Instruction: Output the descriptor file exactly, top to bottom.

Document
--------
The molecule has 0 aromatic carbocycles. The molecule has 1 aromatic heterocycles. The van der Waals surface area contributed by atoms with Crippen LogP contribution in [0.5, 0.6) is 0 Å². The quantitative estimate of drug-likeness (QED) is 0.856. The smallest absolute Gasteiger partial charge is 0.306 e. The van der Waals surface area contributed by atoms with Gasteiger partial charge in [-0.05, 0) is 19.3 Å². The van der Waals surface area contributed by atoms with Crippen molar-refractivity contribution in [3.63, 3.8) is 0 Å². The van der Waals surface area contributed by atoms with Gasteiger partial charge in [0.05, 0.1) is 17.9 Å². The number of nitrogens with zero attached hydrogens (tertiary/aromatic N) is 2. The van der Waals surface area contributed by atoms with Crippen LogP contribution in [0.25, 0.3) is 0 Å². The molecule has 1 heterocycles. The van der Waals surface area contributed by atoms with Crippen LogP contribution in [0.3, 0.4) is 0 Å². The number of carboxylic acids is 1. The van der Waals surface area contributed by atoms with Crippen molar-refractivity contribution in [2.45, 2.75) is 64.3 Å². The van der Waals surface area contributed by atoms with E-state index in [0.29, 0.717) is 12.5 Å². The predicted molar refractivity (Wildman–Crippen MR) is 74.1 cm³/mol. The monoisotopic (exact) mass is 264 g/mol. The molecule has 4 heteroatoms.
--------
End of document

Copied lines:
The molecule has 0 aromatic carbocycles. The molecule has 1 aromatic heterocycles. The van der Waals surface area contributed by atoms with Crippen LogP contribution in [0.5, 0.6) is 0 Å². The quantitative estimate of drug-likeness (QED) is 0.856. The smallest absolute Gasteiger partial charge is 0.306 e. The van der Waals surface area contributed by atoms with Gasteiger partial charge in [-0.05, 0) is 19.3 Å². The van der Waals surface area contributed by atoms with Crippen molar-refractivity contribution in [3.63, 3.8) is 0 Å². The van der Waals surface area contributed by atoms with Gasteiger partial charge in [0.05, 0.1) is 17.9 Å². The number of nitrogens with zero attached hydrogens (tertiary/aromatic N) is 2. The van der Waals surface area contributed by atoms with Crippen LogP contribution in [0.25, 0.3) is 0 Å². The molecule has 1 heterocycles. The van der Waals surface area contributed by atoms with Crippen LogP contribution in [0.3, 0.4) is 0 Å². The number of carboxylic acids is 1. The van der Waals surface area contributed by atoms with Crippen molar-refractivity contribution in [2.45, 2.75) is 64.3 Å². The van der Waals surface area contributed by atoms with E-state index in [0.29, 0.717) is 12.5 Å². The predicted molar refractivity (Wildman–Crippen MR) is 74.1 cm³/mol. The monoisotopic (exact) mass is 264 g/mol. The molecule has 4 heteroatoms.